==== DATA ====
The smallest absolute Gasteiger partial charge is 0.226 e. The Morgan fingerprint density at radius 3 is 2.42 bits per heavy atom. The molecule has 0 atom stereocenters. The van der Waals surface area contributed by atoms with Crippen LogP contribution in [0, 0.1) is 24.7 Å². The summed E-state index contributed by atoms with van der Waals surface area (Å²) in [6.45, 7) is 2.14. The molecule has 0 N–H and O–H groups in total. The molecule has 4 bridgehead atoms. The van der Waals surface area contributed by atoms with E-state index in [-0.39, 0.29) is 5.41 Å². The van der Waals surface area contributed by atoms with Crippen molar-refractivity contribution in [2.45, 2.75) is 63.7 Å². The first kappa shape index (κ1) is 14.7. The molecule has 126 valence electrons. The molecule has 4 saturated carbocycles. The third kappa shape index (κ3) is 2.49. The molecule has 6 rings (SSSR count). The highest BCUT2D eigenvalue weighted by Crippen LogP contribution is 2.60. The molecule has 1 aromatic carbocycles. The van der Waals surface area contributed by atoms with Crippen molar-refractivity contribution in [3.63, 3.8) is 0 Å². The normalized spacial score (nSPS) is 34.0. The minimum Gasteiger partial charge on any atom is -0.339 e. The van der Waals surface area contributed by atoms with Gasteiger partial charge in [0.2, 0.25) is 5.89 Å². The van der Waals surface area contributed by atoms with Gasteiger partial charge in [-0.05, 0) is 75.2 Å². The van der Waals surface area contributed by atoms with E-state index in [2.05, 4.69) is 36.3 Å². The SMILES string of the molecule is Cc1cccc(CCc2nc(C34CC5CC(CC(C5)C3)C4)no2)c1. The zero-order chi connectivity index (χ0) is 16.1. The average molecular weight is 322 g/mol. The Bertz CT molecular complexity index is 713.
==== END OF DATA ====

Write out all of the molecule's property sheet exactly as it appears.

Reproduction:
The smallest absolute Gasteiger partial charge is 0.226 e. The Morgan fingerprint density at radius 3 is 2.42 bits per heavy atom. The molecule has 0 atom stereocenters. The van der Waals surface area contributed by atoms with Crippen LogP contribution in [0, 0.1) is 24.7 Å². The summed E-state index contributed by atoms with van der Waals surface area (Å²) in [6.45, 7) is 2.14. The molecule has 0 N–H and O–H groups in total. The molecule has 4 bridgehead atoms. The van der Waals surface area contributed by atoms with E-state index in [-0.39, 0.29) is 5.41 Å². The van der Waals surface area contributed by atoms with Crippen molar-refractivity contribution in [2.45, 2.75) is 63.7 Å². The first kappa shape index (κ1) is 14.7. The molecule has 126 valence electrons. The molecule has 4 saturated carbocycles. The third kappa shape index (κ3) is 2.49. The molecule has 6 rings (SSSR count). The highest BCUT2D eigenvalue weighted by Crippen LogP contribution is 2.60. The molecule has 1 aromatic carbocycles. The van der Waals surface area contributed by atoms with Crippen molar-refractivity contribution in [3.63, 3.8) is 0 Å². The normalized spacial score (nSPS) is 34.0. The minimum Gasteiger partial charge on any atom is -0.339 e. The van der Waals surface area contributed by atoms with Gasteiger partial charge in [0.2, 0.25) is 5.89 Å². The van der Waals surface area contributed by atoms with Gasteiger partial charge in [-0.05, 0) is 75.2 Å². The van der Waals surface area contributed by atoms with E-state index in [2.05, 4.69) is 36.3 Å². The SMILES string of the molecule is Cc1cccc(CCc2nc(C34CC5CC(CC(C5)C3)C4)no2)c1. The zero-order chi connectivity index (χ0) is 16.1. The average molecular weight is 322 g/mol. The Bertz CT molecular complexity index is 713.